Dancing peasants. Engraving by Albrecht Dürer (1471-1528).

There was once a farmer to whom fortune had granted considerable wealth, which he and his friends, one St. Martin's Eve, turned to the good purpose of celebrating. They had drunk so much wine that they could hardly speak. A band of thieves, prowling about, heard them babbling, and took their chance to break into the farmer's barn.

The company was making such a frightful uproar, however, that only one of the thieves, after they had broken a hole in the door, had the courage to go in. He was a clever thief, but two watchdogs nearly cost him all his gains by raising such a noise that the farmer came with a lantern to investigate. The thief saw the farmer coming, and, realizing there was not time to escape, took refuge in his wits.

Quickly he threw off all his clothes. The farmer confronted a stark-naked man who was rapidly making the sign of the cross a good twenty times over each of the cattle and the animals and finally the astonished farmer himself, all the while working his mouth as though pronouncing a blessing. Speechless, the farmer could only lurch nearer when the thief beckoned and whispered confidentially.

"Behold how I have blessed your possessions," said the thief, ceremoniously. "I'll not forsake you. I am St. Martin, and I mean to repay you for the generous offering of wine you have drunk to me. You shall have the profit yourself of your devotions. There were thieves here, who would have robbed you of your livestock and everything else, but I am watching over you and yours. I have put a blessing on you and whatsoever you own so that none can rob you, whensoever or wheresoever. Now put out your light, dear sir, and go back to your pleasures. I must return whence I came, but still I will guard you."

Deeply touched, the farmer wept. "Ah, me, poor sinner," he thought, "that St. Martin should visit such as me, and deign to bless my things!" He bowed graciously and put out the light, so drunk that he was convinced he had indeed seen the saint himself. He went unsteadily back to the house, much to the thief's amusement, muttering. "Ah, blessed am I, for I've seen St. Martin with my own eyes, and he has rewarded me for the wine I drank in his honor by protecting my house from thieves. Yes, we'll all drink tonight in praise of St. Martin--why, I'd have my chickens drink to him, if they would!"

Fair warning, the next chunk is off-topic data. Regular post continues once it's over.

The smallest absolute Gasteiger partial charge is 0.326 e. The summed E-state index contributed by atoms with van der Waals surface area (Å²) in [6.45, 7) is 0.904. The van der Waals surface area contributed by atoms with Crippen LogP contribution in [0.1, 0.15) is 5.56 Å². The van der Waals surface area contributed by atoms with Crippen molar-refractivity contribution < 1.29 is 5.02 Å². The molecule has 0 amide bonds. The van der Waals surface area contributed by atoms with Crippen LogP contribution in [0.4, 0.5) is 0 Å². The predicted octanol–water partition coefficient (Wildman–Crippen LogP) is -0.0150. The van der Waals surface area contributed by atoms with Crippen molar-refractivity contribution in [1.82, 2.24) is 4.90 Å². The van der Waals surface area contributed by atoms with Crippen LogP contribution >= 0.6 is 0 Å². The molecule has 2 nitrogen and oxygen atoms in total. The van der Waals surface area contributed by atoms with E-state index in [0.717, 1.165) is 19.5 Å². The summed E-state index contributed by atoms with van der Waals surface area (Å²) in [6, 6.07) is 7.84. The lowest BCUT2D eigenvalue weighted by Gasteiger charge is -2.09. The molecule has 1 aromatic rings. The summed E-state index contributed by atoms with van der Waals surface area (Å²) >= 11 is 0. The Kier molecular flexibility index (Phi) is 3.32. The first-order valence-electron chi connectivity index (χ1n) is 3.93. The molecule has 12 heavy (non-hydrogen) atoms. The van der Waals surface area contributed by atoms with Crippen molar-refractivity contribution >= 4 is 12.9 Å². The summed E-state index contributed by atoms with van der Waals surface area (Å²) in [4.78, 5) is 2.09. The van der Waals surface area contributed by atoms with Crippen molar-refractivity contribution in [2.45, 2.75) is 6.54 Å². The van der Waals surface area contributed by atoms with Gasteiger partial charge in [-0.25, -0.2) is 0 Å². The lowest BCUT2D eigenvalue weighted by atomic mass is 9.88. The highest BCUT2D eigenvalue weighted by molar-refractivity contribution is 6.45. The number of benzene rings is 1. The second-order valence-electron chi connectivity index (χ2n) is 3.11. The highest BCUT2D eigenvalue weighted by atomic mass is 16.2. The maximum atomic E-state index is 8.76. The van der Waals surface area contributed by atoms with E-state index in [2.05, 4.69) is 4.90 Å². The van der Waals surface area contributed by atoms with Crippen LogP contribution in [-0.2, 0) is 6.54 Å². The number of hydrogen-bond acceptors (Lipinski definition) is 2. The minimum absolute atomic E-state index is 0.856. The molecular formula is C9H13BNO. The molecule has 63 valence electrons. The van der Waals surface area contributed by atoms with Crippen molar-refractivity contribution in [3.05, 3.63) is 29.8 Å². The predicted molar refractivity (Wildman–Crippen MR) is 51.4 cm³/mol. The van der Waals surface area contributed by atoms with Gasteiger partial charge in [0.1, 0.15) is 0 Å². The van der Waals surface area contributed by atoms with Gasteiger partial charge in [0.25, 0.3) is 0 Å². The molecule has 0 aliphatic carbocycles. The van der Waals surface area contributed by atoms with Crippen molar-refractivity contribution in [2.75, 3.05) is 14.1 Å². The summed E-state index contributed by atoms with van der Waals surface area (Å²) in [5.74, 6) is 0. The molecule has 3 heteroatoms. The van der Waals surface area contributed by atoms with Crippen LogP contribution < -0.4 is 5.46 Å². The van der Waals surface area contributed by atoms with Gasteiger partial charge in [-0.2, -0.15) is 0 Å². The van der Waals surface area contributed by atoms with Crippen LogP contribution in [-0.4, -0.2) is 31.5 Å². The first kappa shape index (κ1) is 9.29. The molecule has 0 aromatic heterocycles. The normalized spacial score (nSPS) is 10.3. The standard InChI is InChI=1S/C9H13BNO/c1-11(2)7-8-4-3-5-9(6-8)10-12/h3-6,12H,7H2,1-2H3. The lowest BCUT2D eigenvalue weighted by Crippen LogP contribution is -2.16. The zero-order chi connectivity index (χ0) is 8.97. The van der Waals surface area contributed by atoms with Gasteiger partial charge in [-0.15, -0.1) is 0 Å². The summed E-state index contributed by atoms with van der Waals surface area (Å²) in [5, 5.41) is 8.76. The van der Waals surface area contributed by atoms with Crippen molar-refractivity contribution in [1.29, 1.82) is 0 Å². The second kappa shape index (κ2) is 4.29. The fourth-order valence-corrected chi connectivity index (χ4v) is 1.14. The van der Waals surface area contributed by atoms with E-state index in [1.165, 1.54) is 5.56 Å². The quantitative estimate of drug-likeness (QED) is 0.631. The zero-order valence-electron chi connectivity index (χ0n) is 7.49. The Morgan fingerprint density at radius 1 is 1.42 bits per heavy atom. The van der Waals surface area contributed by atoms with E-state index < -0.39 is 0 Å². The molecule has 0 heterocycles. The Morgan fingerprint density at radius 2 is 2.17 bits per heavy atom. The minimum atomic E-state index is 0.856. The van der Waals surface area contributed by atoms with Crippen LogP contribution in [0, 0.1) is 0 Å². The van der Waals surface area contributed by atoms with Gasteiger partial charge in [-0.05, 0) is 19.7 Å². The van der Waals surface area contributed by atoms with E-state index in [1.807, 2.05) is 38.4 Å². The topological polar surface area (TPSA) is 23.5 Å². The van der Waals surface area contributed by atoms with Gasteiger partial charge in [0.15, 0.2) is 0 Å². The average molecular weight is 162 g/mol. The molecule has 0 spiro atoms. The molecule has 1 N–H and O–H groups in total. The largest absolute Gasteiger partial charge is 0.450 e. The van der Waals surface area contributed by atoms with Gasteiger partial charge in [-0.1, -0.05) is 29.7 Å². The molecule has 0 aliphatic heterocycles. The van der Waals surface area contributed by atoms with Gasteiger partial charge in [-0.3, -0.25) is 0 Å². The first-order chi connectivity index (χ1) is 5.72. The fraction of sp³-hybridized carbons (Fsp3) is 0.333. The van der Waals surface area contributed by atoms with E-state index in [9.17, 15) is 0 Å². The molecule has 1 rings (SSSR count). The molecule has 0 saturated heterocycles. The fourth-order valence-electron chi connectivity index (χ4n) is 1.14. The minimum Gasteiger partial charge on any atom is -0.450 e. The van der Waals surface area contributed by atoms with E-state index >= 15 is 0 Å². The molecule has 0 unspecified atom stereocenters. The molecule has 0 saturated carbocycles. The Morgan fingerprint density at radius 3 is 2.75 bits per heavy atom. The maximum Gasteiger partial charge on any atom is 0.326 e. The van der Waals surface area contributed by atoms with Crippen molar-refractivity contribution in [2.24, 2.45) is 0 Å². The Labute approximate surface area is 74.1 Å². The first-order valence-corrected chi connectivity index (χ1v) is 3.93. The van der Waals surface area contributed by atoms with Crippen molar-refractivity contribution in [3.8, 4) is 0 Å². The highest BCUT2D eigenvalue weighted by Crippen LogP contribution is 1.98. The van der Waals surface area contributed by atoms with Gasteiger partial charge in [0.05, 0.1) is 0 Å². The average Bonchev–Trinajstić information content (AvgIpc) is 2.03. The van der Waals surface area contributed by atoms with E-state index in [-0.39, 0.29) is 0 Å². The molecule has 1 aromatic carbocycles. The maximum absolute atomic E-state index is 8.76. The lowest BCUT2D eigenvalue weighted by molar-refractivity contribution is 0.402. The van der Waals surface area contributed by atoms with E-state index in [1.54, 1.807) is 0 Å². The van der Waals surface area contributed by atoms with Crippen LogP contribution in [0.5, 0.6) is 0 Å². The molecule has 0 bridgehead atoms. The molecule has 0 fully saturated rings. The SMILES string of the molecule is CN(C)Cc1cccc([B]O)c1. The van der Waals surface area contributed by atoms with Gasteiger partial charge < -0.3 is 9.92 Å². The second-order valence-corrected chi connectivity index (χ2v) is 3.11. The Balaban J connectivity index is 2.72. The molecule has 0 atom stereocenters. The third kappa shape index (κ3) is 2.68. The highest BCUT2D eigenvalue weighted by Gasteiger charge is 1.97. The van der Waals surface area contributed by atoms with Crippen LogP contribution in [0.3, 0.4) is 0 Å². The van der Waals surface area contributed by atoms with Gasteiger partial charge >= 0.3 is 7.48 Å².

Back in the house, he sent his servant around to fill all the glasses. "Now I know how good it is to honor the saints," he bellowed. "We'll all drink so much wine to St. Martin, he'll be in our debt forever! Now that I know how to please him, I'm going to drink to him with everything I've got--that's only right, and he'll love me the more for it!"

The farmer sent his wife to get one of their best aged cheeses, and then they started to celebrate in earnest. They drank to the health of body and soul, first for the farmer, then his wife, and then everyone else, although it hardly did their souls much good. "Drink, my boys," roared the farmer. "We haven't even begun yet. We'll really do it proper tonight. Here's to you, St. Martin, there's no saint like you in all of heaven! Raise your tankards, boys, and don't let 'em stay empty! It's for St. Martin we drink tonight, and for our souls, and who has a better holiday than he does? Drink, I say, every drop in the house!"

And drink they did, for love of St. Martin, until they all lay in a stupor on the floor. The thieves, of course, were more than happy that night to drive away the strong oxen and many a fine cow.

When morning came, the farmer recovered enough to go out to his stalls, which he found empty. He went back to his company with the bad news. "It looks like St. Martin has gone off with all the cattle," he mused. "I wonder where he took them?"

That day was nothing like the night before. He who had gotten twenty tankards full then got nothing now. In fact, the farmer and his family were soon weeping. "You've got the brains of an ox yourself," his wife snapped. "You and your visions!" But the farmer didn't care what people thought of him. What he regretted was his loss.

Now I warn all my friends not to be taken in by the talk and trickery of thieves. You may know an honest man by the way his deeds bear out his words. And none is so easily fooled as one who wants to be.